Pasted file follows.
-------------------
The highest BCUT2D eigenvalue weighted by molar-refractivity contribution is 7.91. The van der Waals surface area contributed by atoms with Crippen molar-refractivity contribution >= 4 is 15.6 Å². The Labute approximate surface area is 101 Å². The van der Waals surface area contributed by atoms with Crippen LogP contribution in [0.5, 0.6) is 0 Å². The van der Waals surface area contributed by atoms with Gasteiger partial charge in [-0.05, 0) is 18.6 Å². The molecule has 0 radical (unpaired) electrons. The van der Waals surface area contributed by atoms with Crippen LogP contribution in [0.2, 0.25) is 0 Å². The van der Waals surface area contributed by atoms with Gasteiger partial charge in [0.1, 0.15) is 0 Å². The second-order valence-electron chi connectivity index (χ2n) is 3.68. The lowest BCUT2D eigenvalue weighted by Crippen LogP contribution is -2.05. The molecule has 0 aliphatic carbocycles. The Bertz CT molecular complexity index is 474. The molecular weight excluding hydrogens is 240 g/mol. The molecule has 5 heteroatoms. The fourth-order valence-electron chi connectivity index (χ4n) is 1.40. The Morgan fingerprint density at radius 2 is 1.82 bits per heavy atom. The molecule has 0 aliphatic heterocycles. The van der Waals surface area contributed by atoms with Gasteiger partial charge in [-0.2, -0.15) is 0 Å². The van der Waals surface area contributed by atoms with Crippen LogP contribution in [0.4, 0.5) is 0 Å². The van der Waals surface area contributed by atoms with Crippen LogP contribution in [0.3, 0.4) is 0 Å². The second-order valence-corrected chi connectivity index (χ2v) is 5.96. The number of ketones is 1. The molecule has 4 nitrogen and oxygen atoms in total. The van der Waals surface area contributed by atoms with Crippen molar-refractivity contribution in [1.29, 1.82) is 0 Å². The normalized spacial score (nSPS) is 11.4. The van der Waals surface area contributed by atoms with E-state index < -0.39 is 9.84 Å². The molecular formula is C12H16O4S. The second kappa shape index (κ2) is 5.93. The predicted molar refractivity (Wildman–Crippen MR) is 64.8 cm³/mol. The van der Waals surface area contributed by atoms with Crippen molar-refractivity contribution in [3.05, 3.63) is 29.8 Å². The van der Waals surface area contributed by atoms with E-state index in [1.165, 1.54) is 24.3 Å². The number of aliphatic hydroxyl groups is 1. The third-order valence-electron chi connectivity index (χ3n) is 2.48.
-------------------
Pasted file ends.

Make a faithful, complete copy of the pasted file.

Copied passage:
The highest BCUT2D eigenvalue weighted by molar-refractivity contribution is 7.91. The van der Waals surface area contributed by atoms with Crippen molar-refractivity contribution >= 4 is 15.6 Å². The Labute approximate surface area is 101 Å². The van der Waals surface area contributed by atoms with Crippen LogP contribution in [0.5, 0.6) is 0 Å². The van der Waals surface area contributed by atoms with Gasteiger partial charge in [-0.05, 0) is 18.6 Å². The molecule has 0 radical (unpaired) electrons. The van der Waals surface area contributed by atoms with Crippen LogP contribution in [0.2, 0.25) is 0 Å². The van der Waals surface area contributed by atoms with Gasteiger partial charge in [0.1, 0.15) is 0 Å². The second-order valence-electron chi connectivity index (χ2n) is 3.68. The lowest BCUT2D eigenvalue weighted by Crippen LogP contribution is -2.05. The molecule has 0 aliphatic carbocycles. The Bertz CT molecular complexity index is 474. The molecular weight excluding hydrogens is 240 g/mol. The molecule has 5 heteroatoms. The fourth-order valence-electron chi connectivity index (χ4n) is 1.40. The Morgan fingerprint density at radius 2 is 1.82 bits per heavy atom. The molecule has 0 aliphatic heterocycles. The van der Waals surface area contributed by atoms with Gasteiger partial charge in [-0.2, -0.15) is 0 Å². The van der Waals surface area contributed by atoms with Crippen LogP contribution in [0.4, 0.5) is 0 Å². The van der Waals surface area contributed by atoms with Crippen LogP contribution in [0.3, 0.4) is 0 Å². The second-order valence-corrected chi connectivity index (χ2v) is 5.96. The number of ketones is 1. The molecule has 4 nitrogen and oxygen atoms in total. The van der Waals surface area contributed by atoms with Crippen molar-refractivity contribution in [1.29, 1.82) is 0 Å². The normalized spacial score (nSPS) is 11.4. The van der Waals surface area contributed by atoms with E-state index < -0.39 is 9.84 Å². The molecular formula is C12H16O4S. The second kappa shape index (κ2) is 5.93. The predicted molar refractivity (Wildman–Crippen MR) is 64.8 cm³/mol. The van der Waals surface area contributed by atoms with Crippen molar-refractivity contribution in [3.05, 3.63) is 29.8 Å². The van der Waals surface area contributed by atoms with E-state index in [1.165, 1.54) is 24.3 Å². The number of aliphatic hydroxyl groups is 1. The third-order valence-electron chi connectivity index (χ3n) is 2.48.